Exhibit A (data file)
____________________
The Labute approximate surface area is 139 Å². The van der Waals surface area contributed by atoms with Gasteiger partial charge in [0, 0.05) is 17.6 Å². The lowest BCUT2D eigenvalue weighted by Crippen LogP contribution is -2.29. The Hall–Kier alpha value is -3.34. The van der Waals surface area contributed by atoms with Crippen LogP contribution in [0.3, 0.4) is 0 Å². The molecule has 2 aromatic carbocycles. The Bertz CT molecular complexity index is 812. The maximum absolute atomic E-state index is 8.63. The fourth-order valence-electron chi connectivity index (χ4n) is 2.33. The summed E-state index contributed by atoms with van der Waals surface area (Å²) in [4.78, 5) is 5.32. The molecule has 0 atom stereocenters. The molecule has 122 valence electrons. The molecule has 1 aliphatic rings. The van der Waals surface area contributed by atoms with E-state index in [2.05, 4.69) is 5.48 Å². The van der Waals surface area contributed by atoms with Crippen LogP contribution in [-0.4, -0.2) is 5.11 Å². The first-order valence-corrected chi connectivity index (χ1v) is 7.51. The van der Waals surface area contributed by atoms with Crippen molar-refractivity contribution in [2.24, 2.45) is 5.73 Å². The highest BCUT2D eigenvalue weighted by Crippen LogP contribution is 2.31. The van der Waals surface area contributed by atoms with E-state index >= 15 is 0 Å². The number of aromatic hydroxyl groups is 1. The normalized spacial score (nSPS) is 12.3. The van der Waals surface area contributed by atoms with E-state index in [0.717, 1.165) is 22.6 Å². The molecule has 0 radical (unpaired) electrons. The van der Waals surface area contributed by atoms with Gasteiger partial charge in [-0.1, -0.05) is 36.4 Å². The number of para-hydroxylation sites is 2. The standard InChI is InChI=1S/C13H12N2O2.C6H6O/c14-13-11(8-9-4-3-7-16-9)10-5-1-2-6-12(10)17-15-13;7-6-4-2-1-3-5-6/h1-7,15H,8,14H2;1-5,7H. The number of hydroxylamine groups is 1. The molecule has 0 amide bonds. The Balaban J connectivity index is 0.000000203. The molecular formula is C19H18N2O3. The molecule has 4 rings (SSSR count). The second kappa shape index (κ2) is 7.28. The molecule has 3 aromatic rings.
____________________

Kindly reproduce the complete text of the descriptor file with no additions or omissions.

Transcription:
The Labute approximate surface area is 139 Å². The van der Waals surface area contributed by atoms with Gasteiger partial charge in [0, 0.05) is 17.6 Å². The lowest BCUT2D eigenvalue weighted by Crippen LogP contribution is -2.29. The Hall–Kier alpha value is -3.34. The van der Waals surface area contributed by atoms with Crippen LogP contribution in [0.3, 0.4) is 0 Å². The molecule has 2 aromatic carbocycles. The Bertz CT molecular complexity index is 812. The maximum absolute atomic E-state index is 8.63. The fourth-order valence-electron chi connectivity index (χ4n) is 2.33. The summed E-state index contributed by atoms with van der Waals surface area (Å²) in [4.78, 5) is 5.32. The molecule has 0 atom stereocenters. The molecule has 122 valence electrons. The molecule has 1 aliphatic rings. The van der Waals surface area contributed by atoms with E-state index in [2.05, 4.69) is 5.48 Å². The van der Waals surface area contributed by atoms with Crippen LogP contribution in [-0.4, -0.2) is 5.11 Å². The first-order valence-corrected chi connectivity index (χ1v) is 7.51. The van der Waals surface area contributed by atoms with Crippen molar-refractivity contribution in [2.24, 2.45) is 5.73 Å². The highest BCUT2D eigenvalue weighted by Crippen LogP contribution is 2.31. The van der Waals surface area contributed by atoms with E-state index >= 15 is 0 Å². The number of aromatic hydroxyl groups is 1. The normalized spacial score (nSPS) is 12.3. The van der Waals surface area contributed by atoms with E-state index in [0.717, 1.165) is 22.6 Å². The molecule has 0 radical (unpaired) electrons. The van der Waals surface area contributed by atoms with Gasteiger partial charge in [-0.1, -0.05) is 36.4 Å². The number of para-hydroxylation sites is 2. The standard InChI is InChI=1S/C13H12N2O2.C6H6O/c14-13-11(8-9-4-3-7-16-9)10-5-1-2-6-12(10)17-15-13;7-6-4-2-1-3-5-6/h1-7,15H,8,14H2;1-5,7H. The number of hydroxylamine groups is 1. The molecule has 0 amide bonds. The Balaban J connectivity index is 0.000000203. The molecular formula is C19H18N2O3. The molecule has 4 rings (SSSR count). The second kappa shape index (κ2) is 7.28. The molecule has 3 aromatic rings.